Didn’t See THAT Coming…

Twist_Ending_7181When I first started writing, I decided early on that I’d build my career on twist endings. Perhaps I was inspired by The Sixth Sense, or any other number of other M. Night Shamalan films. And really, who could blame me? It was a fantastic film.

I tried my hand at the inevitable twist ending, and, of course, it was a complete failure. Why? I fell into the trap many writers do: in order to surprise the reader, I withheld valuable information that the reader should have had earlier on. As a matter of fact, in some cases, I deliberately misled the reader. There was a certain lack of foreshadowing, something I thought was excusable until I learned better. As an editor, I learned that anyone can do a twist ending, but only few could do it well. In fact, I’ve turned down nearly every “twist ending” story I’ve read: that is to say, the story that exists to serve the twist.

Here’s the thing, if you write a story just to make the twist, then your story will be a failure. If the “twist” comes as the natural, inevitable outcome of the action of the story, then it’s probably okay. Consider A Good Man is Hard to Find. Flannery O’Connor’s short story has an ending that feels like a twist, but in fact, isn’t. When you consider the story, there is only one possible outcome from the get-go. We hope the ending will be different, but it’s a false hope. Those types of endings, the unexpected but inevitable ending, as Flannery O’Connor says here, are the ones that remain in my mind, that sit in my heart and announce with authority that I am in the hands of a master storyteller.

This can be accomplished, generally speaking, by using the proper amount of foreshadowing, early and often. You also want to be true to your characters. Create real, tangible characters, and allow them to make the decisions that they would make in real life. Don’t force them into strange, incongrous decisions simply to “trick” the reader.

If there’s one thing reader’s don’t like, it’s being tricked. Gimmick writing is never “genius” writing.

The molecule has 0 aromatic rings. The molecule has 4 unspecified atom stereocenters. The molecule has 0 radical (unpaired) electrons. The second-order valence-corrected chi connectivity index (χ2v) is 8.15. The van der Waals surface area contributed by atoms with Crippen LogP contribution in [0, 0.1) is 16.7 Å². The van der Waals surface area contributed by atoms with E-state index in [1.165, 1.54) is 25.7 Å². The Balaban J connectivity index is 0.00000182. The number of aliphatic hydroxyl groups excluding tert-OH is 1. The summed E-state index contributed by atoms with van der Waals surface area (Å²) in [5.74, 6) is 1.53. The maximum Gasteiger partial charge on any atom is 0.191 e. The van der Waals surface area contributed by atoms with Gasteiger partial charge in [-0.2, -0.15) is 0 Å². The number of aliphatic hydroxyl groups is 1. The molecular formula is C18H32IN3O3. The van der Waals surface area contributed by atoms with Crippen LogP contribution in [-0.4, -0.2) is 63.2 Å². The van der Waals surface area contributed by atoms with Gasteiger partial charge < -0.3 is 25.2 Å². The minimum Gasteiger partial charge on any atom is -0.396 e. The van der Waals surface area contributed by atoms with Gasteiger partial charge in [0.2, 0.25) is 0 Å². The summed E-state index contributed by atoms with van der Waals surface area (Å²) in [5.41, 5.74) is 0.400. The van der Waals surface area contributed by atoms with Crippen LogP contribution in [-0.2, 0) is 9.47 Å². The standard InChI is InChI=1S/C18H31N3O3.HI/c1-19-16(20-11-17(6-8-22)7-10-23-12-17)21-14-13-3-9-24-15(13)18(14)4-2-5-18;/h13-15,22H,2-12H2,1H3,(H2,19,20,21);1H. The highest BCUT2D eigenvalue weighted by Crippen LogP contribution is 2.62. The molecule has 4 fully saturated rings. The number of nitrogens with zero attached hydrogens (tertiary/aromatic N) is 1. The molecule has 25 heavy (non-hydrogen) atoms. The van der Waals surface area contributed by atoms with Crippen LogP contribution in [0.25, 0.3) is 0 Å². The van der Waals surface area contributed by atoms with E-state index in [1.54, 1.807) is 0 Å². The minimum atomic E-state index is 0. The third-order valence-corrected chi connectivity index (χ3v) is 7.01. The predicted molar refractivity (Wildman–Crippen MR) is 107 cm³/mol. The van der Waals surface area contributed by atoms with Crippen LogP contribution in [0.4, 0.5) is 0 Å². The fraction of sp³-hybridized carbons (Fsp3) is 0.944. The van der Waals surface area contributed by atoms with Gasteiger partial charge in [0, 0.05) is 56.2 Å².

13 Comments on Didn’t See THAT Coming…

  1. Kristin Brittner | September 17, 2012 at 11:10 am | Reply

    Sometimes twist endings that weren’t planned suck. I just finished Chimera by Rob Thurman and her twist ending made the whole basis of the story a lie. You could tell by the abruptness of the ending she didn’t plan it though.

  2. I completely agree with this. It really bugs me when I can tell the author wrote the story just for the twist that they devised “oh so cleverly”. Twists should come in naturally.

  3. Writing a natural twist isn’t an easy thing to do. But that doesn’t mean it’s impossible. If you think you’ve got a brilliant idea for a twist, then make sure it flows with the rest of what you’ve written. If you’re dead set on making that twist happen, you might need to revise the whole draft.
    That’s risky. There’s a chance that you will fall into the trap of making the point of the piece to deliver the twist. Of course, no one’s saying you need that twist. It could be rewritten into something completely different. Maybe it’s just a turning point in an even longer tale. Or maybe a twist is necessary, but it’s not the twist you planned on.
    Ultimately, let your story and characters grow. If the twist works, then that’s awesome. If not, well, that’s awesome too. Perhaps your brilliant plan can still be put to use in another story.